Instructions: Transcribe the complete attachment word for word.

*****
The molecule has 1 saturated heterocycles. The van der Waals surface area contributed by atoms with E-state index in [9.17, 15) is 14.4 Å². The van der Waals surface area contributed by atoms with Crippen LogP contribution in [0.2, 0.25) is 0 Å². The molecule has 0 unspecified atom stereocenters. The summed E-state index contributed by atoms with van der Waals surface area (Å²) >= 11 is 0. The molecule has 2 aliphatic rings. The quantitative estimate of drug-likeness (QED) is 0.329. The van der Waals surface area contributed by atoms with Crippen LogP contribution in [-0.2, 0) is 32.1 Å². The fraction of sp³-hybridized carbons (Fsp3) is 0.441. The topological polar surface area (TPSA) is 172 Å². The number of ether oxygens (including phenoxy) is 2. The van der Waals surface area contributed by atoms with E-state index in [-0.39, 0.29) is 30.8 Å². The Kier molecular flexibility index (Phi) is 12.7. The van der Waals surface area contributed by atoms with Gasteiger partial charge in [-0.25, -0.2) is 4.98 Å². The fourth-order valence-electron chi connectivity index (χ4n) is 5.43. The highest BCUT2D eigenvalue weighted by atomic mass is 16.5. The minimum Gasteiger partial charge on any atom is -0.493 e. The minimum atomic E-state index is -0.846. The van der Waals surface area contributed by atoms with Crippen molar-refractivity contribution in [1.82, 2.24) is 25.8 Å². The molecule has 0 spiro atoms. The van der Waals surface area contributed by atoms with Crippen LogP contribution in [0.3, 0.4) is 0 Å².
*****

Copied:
The molecule has 1 saturated heterocycles. The van der Waals surface area contributed by atoms with E-state index in [9.17, 15) is 14.4 Å². The van der Waals surface area contributed by atoms with Crippen LogP contribution in [0.2, 0.25) is 0 Å². The molecule has 0 unspecified atom stereocenters. The summed E-state index contributed by atoms with van der Waals surface area (Å²) >= 11 is 0. The molecule has 2 aliphatic rings. The quantitative estimate of drug-likeness (QED) is 0.329. The van der Waals surface area contributed by atoms with Crippen LogP contribution in [-0.2, 0) is 32.1 Å². The fraction of sp³-hybridized carbons (Fsp3) is 0.441. The topological polar surface area (TPSA) is 172 Å². The number of ether oxygens (including phenoxy) is 2. The van der Waals surface area contributed by atoms with E-state index in [-0.39, 0.29) is 30.8 Å². The Kier molecular flexibility index (Phi) is 12.7. The van der Waals surface area contributed by atoms with Gasteiger partial charge in [-0.25, -0.2) is 4.98 Å². The fourth-order valence-electron chi connectivity index (χ4n) is 5.43. The highest BCUT2D eigenvalue weighted by atomic mass is 16.5. The minimum Gasteiger partial charge on any atom is -0.493 e. The minimum atomic E-state index is -0.846. The van der Waals surface area contributed by atoms with Crippen molar-refractivity contribution in [1.82, 2.24) is 25.8 Å². The molecule has 0 spiro atoms. The van der Waals surface area contributed by atoms with Crippen LogP contribution in [0.3, 0.4) is 0 Å².